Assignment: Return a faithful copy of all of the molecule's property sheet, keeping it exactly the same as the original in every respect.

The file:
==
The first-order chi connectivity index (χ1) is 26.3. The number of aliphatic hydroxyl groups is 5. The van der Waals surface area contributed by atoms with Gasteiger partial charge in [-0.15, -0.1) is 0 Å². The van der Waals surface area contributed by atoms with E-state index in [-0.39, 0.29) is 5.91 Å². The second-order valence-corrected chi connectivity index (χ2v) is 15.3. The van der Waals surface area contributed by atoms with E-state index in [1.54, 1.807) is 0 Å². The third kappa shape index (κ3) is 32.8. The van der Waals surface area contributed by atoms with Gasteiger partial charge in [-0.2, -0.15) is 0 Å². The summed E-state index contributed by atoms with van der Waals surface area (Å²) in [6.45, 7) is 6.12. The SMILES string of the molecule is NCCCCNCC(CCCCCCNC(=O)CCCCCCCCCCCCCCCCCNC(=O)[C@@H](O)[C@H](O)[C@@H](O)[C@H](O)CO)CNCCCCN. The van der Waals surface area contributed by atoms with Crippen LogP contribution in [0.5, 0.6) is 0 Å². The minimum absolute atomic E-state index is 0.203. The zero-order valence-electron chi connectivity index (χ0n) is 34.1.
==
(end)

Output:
The first-order chi connectivity index (χ1) is 26.3. The number of aliphatic hydroxyl groups is 5. The van der Waals surface area contributed by atoms with Gasteiger partial charge in [-0.15, -0.1) is 0 Å². The van der Waals surface area contributed by atoms with E-state index in [-0.39, 0.29) is 5.91 Å². The second-order valence-corrected chi connectivity index (χ2v) is 15.3. The van der Waals surface area contributed by atoms with E-state index in [1.54, 1.807) is 0 Å². The third kappa shape index (κ3) is 32.8. The van der Waals surface area contributed by atoms with Gasteiger partial charge in [-0.2, -0.15) is 0 Å². The summed E-state index contributed by atoms with van der Waals surface area (Å²) in [6.45, 7) is 6.12. The SMILES string of the molecule is NCCCCNCC(CCCCCCNC(=O)CCCCCCCCCCCCCCCCCNC(=O)[C@@H](O)[C@H](O)[C@@H](O)[C@H](O)CO)CNCCCCN. The van der Waals surface area contributed by atoms with Crippen LogP contribution in [0.5, 0.6) is 0 Å². The minimum absolute atomic E-state index is 0.203. The zero-order valence-electron chi connectivity index (χ0n) is 34.1.